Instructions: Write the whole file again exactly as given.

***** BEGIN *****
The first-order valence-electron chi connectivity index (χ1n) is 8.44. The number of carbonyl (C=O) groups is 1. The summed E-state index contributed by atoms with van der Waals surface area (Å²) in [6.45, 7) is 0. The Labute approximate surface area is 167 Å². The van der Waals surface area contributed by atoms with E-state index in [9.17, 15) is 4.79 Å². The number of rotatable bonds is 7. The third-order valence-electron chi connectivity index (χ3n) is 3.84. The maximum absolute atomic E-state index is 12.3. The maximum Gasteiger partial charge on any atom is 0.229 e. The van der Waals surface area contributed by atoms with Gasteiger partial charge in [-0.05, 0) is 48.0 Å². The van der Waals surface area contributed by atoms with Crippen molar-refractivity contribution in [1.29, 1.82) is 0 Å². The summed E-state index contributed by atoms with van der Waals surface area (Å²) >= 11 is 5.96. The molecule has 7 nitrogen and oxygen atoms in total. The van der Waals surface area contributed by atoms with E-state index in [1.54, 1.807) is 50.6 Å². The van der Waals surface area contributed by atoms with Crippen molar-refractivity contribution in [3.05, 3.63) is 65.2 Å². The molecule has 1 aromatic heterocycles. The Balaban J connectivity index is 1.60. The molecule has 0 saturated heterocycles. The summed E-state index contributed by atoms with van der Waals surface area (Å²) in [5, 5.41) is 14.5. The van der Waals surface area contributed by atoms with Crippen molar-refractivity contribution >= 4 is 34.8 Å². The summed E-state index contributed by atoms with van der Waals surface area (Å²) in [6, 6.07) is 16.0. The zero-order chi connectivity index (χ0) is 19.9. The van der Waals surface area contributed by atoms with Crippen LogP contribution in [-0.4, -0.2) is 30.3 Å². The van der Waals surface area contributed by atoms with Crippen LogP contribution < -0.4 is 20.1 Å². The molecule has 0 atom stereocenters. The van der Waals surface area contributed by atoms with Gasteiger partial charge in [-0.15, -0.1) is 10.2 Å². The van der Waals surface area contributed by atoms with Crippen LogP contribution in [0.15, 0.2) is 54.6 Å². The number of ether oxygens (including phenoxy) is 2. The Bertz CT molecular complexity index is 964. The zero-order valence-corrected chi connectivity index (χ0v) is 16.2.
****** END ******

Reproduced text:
The first-order valence-electron chi connectivity index (χ1n) is 8.44. The number of carbonyl (C=O) groups is 1. The summed E-state index contributed by atoms with van der Waals surface area (Å²) in [6.45, 7) is 0. The Labute approximate surface area is 167 Å². The van der Waals surface area contributed by atoms with E-state index in [9.17, 15) is 4.79 Å². The number of rotatable bonds is 7. The third-order valence-electron chi connectivity index (χ3n) is 3.84. The maximum absolute atomic E-state index is 12.3. The maximum Gasteiger partial charge on any atom is 0.229 e. The van der Waals surface area contributed by atoms with Gasteiger partial charge in [-0.05, 0) is 48.0 Å². The van der Waals surface area contributed by atoms with Crippen molar-refractivity contribution in [1.29, 1.82) is 0 Å². The summed E-state index contributed by atoms with van der Waals surface area (Å²) >= 11 is 5.96. The molecule has 7 nitrogen and oxygen atoms in total. The van der Waals surface area contributed by atoms with E-state index in [1.54, 1.807) is 50.6 Å². The van der Waals surface area contributed by atoms with Crippen molar-refractivity contribution in [3.05, 3.63) is 65.2 Å². The molecule has 1 aromatic heterocycles. The Balaban J connectivity index is 1.60. The molecule has 0 saturated heterocycles. The summed E-state index contributed by atoms with van der Waals surface area (Å²) in [5, 5.41) is 14.5. The van der Waals surface area contributed by atoms with Crippen molar-refractivity contribution >= 4 is 34.8 Å². The summed E-state index contributed by atoms with van der Waals surface area (Å²) in [6, 6.07) is 16.0. The zero-order chi connectivity index (χ0) is 19.9. The van der Waals surface area contributed by atoms with Crippen LogP contribution in [-0.4, -0.2) is 30.3 Å². The van der Waals surface area contributed by atoms with Crippen LogP contribution < -0.4 is 20.1 Å². The molecule has 0 atom stereocenters. The van der Waals surface area contributed by atoms with Gasteiger partial charge in [-0.15, -0.1) is 10.2 Å². The van der Waals surface area contributed by atoms with Crippen LogP contribution in [0.15, 0.2) is 54.6 Å². The number of ether oxygens (including phenoxy) is 2. The Bertz CT molecular complexity index is 964. The zero-order valence-corrected chi connectivity index (χ0v) is 16.2.